4.  Doorknobs.  When you touch a doorknob, you touch the hand of everyone who was there before you. Wash your hands after touching a public doorknob, and regularly clean your own doorknobs with a nontoxic, all-purpose cleaner, homemade or store-bought.


5.  Toothbrushes.  Brushing transfers plaque, bacteria and more to your toothbrush. After each use, rinse the toothbrush with tap water and shake several times. Store upright to allow the toothbrush to air dry. Replace it every three months, not just for making sure there are no lingering germs, but also because it's recommended by most dentists.


6.  Shared phones. Many cleaners are safe to use on electronic devices. Unplug or turn off the phone, then spray a cloth with all-purpose cleaner and wipe down the phone. Thoroughly clean the mouthpiece, the germy-est part. Use a cotton swab, lightly dipped in alcohol, to clean the number buttons and the spaces between them.


7.  Washers and dryers.  Because clothes are often laundered in cold or warm water and without bleach, germs can multiply in the washer. These germs are then transferred when clothes are moved into the dryer. To thoroughly clean the washer, start a warm wash cycle (with no clothes) and add 5 cups of white vinegar. Run the cycle as normal. Repeat every six months.


8.  The remote. Just like the phones, these devices are rarely cleaned. This object can be full of germs, especially if you have kids. Using an all-purpose cleaner or white vinegar in warm water, wet a soft cloth with the solution and wipe the remote, then dry with another soft cloth.


9.  Shower curtain.  Bacteria and germs breed on vinyl, cloth and other curtains, and the constant influx of hot water doesn't help, Spray down vinyl curtains regularly with a solution of equal parts white vinegar and warm water; wash cloth curtains according to label instructions at least once a month.


10. Mold. This can be a small problem but can also become a very big problem. Small spots here or there can be easily removed with vinegar or tea tree oil. If you have an area that is larger than 3-4 inches in diameter and is very stubborn about being removed, you may consider calling in a professional. There are biocides that can be purchased at your local hardware store, but these are very toxic. Try to use caution when cleaning mold; some may even consider using a mask and gloves so you aren't exposed to any of the spores.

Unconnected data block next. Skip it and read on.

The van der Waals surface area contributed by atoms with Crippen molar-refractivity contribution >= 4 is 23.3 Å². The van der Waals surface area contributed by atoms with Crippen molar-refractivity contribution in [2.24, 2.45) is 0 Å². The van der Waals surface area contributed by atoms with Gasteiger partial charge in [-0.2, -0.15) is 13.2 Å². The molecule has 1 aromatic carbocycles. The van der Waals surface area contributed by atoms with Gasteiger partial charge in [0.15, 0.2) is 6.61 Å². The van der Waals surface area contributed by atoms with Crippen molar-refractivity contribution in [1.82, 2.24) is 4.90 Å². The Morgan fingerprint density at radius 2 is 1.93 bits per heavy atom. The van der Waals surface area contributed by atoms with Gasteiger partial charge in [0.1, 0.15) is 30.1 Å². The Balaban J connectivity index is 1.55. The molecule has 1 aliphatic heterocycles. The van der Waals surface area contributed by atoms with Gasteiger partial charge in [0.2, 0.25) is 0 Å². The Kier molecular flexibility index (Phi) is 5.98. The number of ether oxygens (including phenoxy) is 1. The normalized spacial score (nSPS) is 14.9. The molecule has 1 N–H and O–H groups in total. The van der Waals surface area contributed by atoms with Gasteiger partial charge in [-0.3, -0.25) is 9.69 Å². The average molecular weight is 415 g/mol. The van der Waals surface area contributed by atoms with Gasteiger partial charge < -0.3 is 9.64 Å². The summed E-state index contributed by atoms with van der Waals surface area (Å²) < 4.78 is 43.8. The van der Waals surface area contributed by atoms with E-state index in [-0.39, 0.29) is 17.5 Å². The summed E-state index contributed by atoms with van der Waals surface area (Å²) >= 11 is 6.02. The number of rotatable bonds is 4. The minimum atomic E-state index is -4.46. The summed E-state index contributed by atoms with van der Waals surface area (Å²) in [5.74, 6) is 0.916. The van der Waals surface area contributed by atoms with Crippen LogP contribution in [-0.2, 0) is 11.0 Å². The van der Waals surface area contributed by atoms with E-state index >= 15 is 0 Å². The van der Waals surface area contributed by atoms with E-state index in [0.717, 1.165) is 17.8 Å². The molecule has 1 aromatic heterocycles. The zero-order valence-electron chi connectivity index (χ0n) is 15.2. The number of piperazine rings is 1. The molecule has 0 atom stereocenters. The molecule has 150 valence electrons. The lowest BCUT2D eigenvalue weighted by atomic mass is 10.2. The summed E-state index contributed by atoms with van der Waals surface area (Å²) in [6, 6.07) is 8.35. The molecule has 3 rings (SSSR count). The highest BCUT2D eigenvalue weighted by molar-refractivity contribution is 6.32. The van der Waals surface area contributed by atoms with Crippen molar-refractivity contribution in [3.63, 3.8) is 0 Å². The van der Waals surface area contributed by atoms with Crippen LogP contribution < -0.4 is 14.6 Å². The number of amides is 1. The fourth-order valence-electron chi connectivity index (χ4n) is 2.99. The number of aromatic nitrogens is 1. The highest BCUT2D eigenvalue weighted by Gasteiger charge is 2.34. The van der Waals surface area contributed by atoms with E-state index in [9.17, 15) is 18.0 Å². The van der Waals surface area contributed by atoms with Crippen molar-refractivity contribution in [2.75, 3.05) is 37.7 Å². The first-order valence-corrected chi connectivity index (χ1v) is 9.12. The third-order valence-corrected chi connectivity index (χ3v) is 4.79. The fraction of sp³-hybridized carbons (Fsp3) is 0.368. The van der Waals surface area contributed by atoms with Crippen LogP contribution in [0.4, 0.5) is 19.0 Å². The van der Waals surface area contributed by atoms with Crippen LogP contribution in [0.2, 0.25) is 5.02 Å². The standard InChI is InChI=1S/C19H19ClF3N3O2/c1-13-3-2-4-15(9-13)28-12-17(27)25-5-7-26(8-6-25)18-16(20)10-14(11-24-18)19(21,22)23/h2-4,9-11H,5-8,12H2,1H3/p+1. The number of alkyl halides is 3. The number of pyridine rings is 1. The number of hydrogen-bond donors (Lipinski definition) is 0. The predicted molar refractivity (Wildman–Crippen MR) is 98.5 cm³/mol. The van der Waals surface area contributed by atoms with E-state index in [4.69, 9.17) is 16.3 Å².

11.  The vacuum. Vacuum brushes, bags and filters make a great hiding place for germs. Because food is sucked into the vacuum, bacteria can survive for a long time inside. Change the bags often, and remove the brushes and filters for a quick cleaning monthly. Clean the cavity of a bag-less vacuum with all-purpose cleaner and let it air dry.

The ingredients I've listed are some of the least expensive items you can purchase. Bought in bulk, they're even cheaper. The essential oils, initially, can be a little pricey (average around $6 for1/2 ounce) but you use a few drops in each product, which means it lasts a long time. If you want to start small, you can add whichever essential oil you want to the recipes since they all have good cleaning properties. Start out with tea tree oil and another one to add a nice scent (I, personally, don't like tea tree oil by itself since it's a little too 'astringent' for me), like lemongrass or lavender. Purchase the rest of the essential oils a few at a time and in a very short while, you'll have a nice collection. Using these homemade products can take a little more elbow grease, I'll admit, but I feel good it's safe for me, my family and even pets. It's cheaper and there's more room under my kitchen sink. Bonus!


List of ingredients

baking soda

white vinegar


washing soda (Arm & Hammer makes this and you can find it at your local hardware store)

liquid castile soap (I found this by the gallon, at eBay, for around $25, plus shipping and handling)

almond oil

olive oil


Essential oils - only use the suggested drops in the recipes. Essential oils are a powerful ingredient and using too much can be irritating to the skin and eyes.

-lemon (degreaser, alleviates depression & fatigue)

-cedar (disinfects, provides uplifting scent)

-orange (degreaser, alleviates depression & fatigue)